If I want support for that point of view I need look no further than the comments of Senator Cant himself tonight, because on his own figures, he is asking for the immediate expenditure of £30 million on the basis of the operations of five farms during one season of cotton growing and cotton picking. I am just as familiar with the results that have been achieved as is Senator Cant. I share his delight at the fact that in four cases out of five a profit was shown. But the honorable senator must realise that in the first year of picking the average yield from these five farms was 1,330 lb. as against an expected yield of 1,700 lb. I repeat that for the five farms for one season the average yield was 1,330 lb. as against an expected yield of 1,700 ib. Does that offer sufficient justification for the expenditure of £30 million? I admit that in the second season, which is now under way, those five farmers have been joined by 12 other farmers who are optimistic about the results. Those 12 other farmers, as you are well aware,

Mr. Deputy President,can be accomodated on that portion of irrigated land which is at present provided by the diversion dam. I put it to the honorable senator that, as desirable as the scheme may eventually prove to be, an expenditure of £30 million on that basis is hardly one which any Government could be expected to rush into.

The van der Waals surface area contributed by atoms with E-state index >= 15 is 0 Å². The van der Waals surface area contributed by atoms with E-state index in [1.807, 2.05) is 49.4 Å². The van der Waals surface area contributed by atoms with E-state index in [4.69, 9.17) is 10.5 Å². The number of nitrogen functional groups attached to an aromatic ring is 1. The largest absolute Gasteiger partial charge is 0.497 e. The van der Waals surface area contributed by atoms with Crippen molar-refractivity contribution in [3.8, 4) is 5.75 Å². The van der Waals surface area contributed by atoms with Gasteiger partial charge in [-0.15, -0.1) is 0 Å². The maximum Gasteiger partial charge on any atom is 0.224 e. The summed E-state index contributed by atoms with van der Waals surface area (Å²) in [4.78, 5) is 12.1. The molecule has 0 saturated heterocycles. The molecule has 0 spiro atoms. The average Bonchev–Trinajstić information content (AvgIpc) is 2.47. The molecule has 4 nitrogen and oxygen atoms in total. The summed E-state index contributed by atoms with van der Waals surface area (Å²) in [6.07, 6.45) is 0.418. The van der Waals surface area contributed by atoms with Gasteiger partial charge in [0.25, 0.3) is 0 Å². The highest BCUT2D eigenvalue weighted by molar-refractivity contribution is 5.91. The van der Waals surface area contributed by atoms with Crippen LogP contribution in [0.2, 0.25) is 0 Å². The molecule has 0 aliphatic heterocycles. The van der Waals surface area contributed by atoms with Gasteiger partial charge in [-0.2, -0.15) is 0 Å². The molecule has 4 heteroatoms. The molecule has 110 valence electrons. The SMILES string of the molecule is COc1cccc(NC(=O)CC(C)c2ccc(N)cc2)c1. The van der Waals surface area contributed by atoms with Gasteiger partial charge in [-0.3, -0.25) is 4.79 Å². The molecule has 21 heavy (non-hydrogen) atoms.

When the Prime Minister said, as he said tonight, that a decision would be made as soon as possible after a complete examination of the project had been made, what he said in effect, what he was justified in saying and indeed what the vast majority of Australian taxpayers would expect him to say, was that the Government wants to be very sure indeed that the evidence available to date provides conclusive justification for the expenditure of this public money. If the expenditure of this money proves to be justified. 1 say here in my place that nobody will be more delighted than I. But surely it is only fair and proper to say that this expenditure must be undertaken on a much more certain and established basis than that provided by the production of five farms in a single season. It may be that the results that will be achieved in the second season will strengthen the belief that this project can be supported. But surely, despite the understandable anxiety of the Western Australian Government, it is reasonable to ask that the test be further substantiated.